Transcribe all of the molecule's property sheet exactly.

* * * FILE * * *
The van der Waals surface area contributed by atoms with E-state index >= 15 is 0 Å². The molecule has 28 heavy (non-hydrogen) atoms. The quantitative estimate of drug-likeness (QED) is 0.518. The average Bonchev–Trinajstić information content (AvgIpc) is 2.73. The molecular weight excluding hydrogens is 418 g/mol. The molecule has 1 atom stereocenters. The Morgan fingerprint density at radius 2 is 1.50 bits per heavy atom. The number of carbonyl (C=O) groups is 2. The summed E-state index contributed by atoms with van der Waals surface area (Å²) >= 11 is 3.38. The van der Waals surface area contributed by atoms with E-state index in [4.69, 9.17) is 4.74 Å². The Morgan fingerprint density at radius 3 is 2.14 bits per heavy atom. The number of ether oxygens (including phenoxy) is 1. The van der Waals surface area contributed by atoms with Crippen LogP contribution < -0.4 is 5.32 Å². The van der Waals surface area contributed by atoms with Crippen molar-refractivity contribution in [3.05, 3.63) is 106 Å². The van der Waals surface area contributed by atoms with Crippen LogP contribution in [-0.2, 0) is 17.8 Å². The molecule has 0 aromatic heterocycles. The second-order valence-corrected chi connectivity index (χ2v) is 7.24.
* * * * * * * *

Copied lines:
The van der Waals surface area contributed by atoms with E-state index >= 15 is 0 Å². The molecule has 28 heavy (non-hydrogen) atoms. The quantitative estimate of drug-likeness (QED) is 0.518. The average Bonchev–Trinajstić information content (AvgIpc) is 2.73. The molecular weight excluding hydrogens is 418 g/mol. The molecule has 1 atom stereocenters. The Morgan fingerprint density at radius 2 is 1.50 bits per heavy atom. The number of carbonyl (C=O) groups is 2. The summed E-state index contributed by atoms with van der Waals surface area (Å²) >= 11 is 3.38. The van der Waals surface area contributed by atoms with E-state index in [4.69, 9.17) is 4.74 Å². The Morgan fingerprint density at radius 3 is 2.14 bits per heavy atom. The number of ether oxygens (including phenoxy) is 1. The van der Waals surface area contributed by atoms with Crippen LogP contribution < -0.4 is 5.32 Å². The van der Waals surface area contributed by atoms with Crippen molar-refractivity contribution in [3.05, 3.63) is 106 Å². The van der Waals surface area contributed by atoms with Crippen LogP contribution in [-0.2, 0) is 17.8 Å². The molecule has 0 aromatic heterocycles. The second-order valence-corrected chi connectivity index (χ2v) is 7.24.